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Your child’s brain begins to grow and develop before they are even born.

Your child’s brain begins to grow and develop before they are even born. During the first three years it will grow the most and by age three 90% of their brain will be developed. Play, love and care and responding to their cries and babbles will give your child the right kind of experiences to help their brain to grow well.  

How does your baby’s brain develop? 

Your baby’s brain is made up of different areas that control everything they do from hearing and walking to problem-solving and how they feel. Each area of the brain has millions of brain cells, or neurons which are connected to each other by synapses.  

At birth your baby has 100 billion brain cells but few connections (synapses) between these cells. It is your love, affection and closeness that help wire up the connections.

In your baby’s first years of life, connections develop at an extremely fast pace. From birth to age two your child will form 700 new connections per second! 

As these connections build your child will develop skills like holding a toy, crawling, taking a first step and saying their first words.

Each part of your child’s brain has a different job to do. The lower brain is used for the behaviours your child needs to stay alive like feeding, breathing and movement. The middle brain is responsible for emotions like fear, bonding, anger and joy. The higher brain helps your child to make decisions, for self awareness, empathy and imagination. This part of the brain also helps your child control or calm feelings like anger. Before the age of three a child’s rational brain is not well developed. When your child is angry or distressed they need you to help them calm down.   

What does your baby’s brain need to develop well?

Your child needs you to help their brain grow well. You don’t need to do anything complicated or have expensive toys. Your baby’s developing brain needs:

  • Love and attention - When you respond to your baby in a loving and consistent way, you can help their brain connections to be made. Try to respond to your baby when they cry. They will learn that the world is safe, and will feel secure. 

  • Positive experiences - When a baby babbles, cries or smiles and you respond with eye contact, a smile, a song, words or a cuddle this helps build connections in the brain. This back and forth contact helps build healthy brain connections which help your child develop well.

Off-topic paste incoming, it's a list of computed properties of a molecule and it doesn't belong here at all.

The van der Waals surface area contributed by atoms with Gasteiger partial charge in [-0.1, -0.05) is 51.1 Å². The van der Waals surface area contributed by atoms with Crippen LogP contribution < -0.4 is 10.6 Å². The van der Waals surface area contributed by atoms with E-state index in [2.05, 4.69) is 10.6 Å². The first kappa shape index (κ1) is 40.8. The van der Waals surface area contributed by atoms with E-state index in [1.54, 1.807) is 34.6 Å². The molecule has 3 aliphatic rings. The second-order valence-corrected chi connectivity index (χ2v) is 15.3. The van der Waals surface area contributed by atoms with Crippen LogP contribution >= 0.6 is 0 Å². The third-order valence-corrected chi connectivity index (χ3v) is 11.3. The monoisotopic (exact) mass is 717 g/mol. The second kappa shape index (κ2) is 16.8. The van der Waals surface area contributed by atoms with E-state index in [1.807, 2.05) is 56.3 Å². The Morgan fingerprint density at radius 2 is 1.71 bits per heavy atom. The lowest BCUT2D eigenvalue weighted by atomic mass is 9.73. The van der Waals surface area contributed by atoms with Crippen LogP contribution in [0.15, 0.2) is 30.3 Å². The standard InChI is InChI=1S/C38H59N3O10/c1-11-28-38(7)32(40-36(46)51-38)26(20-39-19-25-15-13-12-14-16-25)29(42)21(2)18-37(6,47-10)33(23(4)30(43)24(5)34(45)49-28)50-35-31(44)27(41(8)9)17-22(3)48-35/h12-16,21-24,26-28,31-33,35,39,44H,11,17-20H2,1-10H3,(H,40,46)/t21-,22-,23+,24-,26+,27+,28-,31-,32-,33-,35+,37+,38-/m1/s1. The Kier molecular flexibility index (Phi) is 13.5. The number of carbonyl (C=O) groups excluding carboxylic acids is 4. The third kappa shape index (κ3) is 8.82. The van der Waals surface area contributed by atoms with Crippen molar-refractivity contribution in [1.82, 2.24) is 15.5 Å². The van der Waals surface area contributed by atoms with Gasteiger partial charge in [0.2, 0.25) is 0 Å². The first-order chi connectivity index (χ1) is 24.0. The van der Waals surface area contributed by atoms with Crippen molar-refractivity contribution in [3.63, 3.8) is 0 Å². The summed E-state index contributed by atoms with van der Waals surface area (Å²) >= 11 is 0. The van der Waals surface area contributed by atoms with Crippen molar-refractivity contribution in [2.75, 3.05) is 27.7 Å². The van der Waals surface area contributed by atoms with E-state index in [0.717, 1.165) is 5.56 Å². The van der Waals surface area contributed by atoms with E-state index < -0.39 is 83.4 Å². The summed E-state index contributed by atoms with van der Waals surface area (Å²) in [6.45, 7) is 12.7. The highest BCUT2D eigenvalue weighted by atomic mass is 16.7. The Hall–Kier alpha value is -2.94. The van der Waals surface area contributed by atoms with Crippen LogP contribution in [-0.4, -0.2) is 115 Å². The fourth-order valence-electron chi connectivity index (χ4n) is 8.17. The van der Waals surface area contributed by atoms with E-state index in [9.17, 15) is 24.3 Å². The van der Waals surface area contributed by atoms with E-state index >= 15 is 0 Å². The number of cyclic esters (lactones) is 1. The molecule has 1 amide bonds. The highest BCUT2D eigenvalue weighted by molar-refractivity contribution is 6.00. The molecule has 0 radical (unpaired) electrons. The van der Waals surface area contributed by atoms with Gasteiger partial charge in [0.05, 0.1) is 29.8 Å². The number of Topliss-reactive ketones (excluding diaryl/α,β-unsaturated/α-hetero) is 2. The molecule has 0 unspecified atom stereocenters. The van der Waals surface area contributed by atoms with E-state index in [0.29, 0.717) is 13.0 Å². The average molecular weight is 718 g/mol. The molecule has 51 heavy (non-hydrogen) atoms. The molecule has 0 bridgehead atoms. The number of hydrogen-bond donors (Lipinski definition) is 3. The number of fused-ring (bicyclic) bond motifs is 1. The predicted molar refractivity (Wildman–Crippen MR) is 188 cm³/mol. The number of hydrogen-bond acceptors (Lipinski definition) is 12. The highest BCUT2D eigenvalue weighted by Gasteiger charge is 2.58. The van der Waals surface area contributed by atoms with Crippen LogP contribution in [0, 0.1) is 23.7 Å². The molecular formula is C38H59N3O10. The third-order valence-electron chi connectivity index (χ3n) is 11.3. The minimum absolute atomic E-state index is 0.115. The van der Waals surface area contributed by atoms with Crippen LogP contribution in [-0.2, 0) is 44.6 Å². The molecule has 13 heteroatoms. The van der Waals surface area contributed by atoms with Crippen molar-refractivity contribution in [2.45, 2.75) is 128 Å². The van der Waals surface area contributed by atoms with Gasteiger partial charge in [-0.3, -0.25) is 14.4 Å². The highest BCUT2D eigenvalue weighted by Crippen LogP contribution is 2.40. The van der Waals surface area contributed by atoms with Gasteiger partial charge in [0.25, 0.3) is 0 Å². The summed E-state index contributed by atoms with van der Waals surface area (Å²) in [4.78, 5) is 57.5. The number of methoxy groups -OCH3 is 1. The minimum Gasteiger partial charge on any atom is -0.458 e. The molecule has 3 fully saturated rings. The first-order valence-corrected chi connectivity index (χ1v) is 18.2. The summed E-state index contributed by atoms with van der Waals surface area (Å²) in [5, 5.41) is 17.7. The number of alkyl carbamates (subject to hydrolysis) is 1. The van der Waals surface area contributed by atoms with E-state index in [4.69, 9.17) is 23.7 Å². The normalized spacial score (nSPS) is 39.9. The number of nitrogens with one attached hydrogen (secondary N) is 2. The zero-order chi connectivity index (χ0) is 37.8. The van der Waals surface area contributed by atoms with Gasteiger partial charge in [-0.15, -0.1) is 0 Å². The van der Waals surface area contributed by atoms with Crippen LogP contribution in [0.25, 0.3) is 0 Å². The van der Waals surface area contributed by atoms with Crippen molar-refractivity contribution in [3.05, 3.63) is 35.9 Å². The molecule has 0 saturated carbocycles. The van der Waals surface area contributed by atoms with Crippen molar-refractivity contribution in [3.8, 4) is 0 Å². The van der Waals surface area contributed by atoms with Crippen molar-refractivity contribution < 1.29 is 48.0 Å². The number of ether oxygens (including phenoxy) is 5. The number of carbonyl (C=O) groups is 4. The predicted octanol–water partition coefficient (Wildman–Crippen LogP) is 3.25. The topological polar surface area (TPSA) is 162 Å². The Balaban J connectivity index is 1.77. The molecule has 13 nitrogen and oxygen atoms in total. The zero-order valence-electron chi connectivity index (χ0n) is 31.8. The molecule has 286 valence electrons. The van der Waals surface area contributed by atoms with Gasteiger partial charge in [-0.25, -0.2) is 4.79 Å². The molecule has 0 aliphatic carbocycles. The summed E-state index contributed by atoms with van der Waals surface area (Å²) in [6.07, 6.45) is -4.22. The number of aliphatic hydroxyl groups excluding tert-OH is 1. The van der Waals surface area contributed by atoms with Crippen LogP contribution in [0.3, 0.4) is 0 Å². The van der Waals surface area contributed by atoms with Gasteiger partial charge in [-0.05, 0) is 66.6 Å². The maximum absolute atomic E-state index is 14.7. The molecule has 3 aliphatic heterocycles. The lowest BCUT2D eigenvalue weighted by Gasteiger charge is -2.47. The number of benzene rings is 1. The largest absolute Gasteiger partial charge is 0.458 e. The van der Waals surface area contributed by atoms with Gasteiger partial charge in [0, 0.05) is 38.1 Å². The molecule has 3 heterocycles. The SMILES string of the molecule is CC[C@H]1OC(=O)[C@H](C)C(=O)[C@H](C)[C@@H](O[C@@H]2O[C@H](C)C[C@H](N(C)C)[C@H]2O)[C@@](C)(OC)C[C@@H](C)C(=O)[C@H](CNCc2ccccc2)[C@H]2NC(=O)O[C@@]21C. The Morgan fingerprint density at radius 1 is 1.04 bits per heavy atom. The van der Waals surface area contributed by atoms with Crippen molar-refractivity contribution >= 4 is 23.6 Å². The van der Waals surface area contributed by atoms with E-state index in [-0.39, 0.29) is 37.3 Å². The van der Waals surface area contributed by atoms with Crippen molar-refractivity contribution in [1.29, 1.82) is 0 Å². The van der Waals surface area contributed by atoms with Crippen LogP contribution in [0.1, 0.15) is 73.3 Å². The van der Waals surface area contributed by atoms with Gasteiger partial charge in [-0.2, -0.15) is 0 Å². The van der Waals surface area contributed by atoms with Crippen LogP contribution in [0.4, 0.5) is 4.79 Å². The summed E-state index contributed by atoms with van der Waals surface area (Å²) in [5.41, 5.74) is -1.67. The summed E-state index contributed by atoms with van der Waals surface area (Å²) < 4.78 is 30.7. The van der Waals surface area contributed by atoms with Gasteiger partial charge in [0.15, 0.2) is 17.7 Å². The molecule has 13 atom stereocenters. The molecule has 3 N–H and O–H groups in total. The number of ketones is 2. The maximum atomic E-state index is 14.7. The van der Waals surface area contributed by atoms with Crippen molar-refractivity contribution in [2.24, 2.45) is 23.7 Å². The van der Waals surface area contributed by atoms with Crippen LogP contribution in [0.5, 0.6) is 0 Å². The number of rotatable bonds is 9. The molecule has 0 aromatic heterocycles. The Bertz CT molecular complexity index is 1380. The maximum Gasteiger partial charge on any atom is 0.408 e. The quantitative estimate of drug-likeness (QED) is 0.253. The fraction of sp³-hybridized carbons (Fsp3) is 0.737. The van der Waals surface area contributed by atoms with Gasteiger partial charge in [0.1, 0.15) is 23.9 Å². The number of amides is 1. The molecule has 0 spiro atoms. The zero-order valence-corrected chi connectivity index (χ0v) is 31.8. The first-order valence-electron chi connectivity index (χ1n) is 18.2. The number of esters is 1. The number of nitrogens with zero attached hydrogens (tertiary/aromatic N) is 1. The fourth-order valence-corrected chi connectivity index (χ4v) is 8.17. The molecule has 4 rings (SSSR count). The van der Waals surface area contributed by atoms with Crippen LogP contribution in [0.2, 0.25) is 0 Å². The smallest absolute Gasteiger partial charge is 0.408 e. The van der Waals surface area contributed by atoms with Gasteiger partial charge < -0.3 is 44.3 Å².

• Fun activities - Time spent playing gives your baby new experiences which ‘feed’ their brain! This is better than time spent watching TV and using tablets. Talking, reading and singing are all fun and easy ways to help your baby’s brain to grow.

  • A safe, calm and loving home - When you are relaxed, your baby is more likely to feel calm too. The part of the brain which helps your child control or calm feelings like anger is not well developed before the age of three. Your baby is not old enough to do things on purpose or control their actions. When your baby is upset or distressed they need you to help them calm down.   

  • Things kept the same as much as possible. Find a routine that works for your family.

  • Good food - Breast milk gives your baby the best start. Whether you breastfeed or use formula, feeding is a great time for brain-building - make eye contact, sing, smile and have a cuddle. As your baby grows, be sure to offer them a healthy diet.  This helps their brain grow. 

You're the most important part of your child's life.

Your emotional well-being has a big affect on the emotional state of your child’s brain. Finding ways to relax and manage your stress can help. Getting a break may help you cope with everything. 

The quality of your relationship with your partner is very important whether parenting together or co parenting apart. Healthy communication between you and your partner can reduce stress in your family.  

Nobody gets it right all the time. It may help to talk things over with family or friends. If you are worried about feeling stressed, low or depressed talk with your health visitor or GP. Your local Family Information Service will have information about services in your area - contact them on 0300 123 7777.

Useful resources

‘Bump, Baby & Beyond’ book (External link)

For Breastfeeding tips go to Public Health Wales’ website (External link)

Confidential helplines: 
Family Lives – Tel: 0808 800 2222
Cry-sis – Tel: 08451 228 
Samaritans – Tel: 116 123

From birth to three your child’s brain undergoes an amazing period of development - producing 700 new neural connections every second!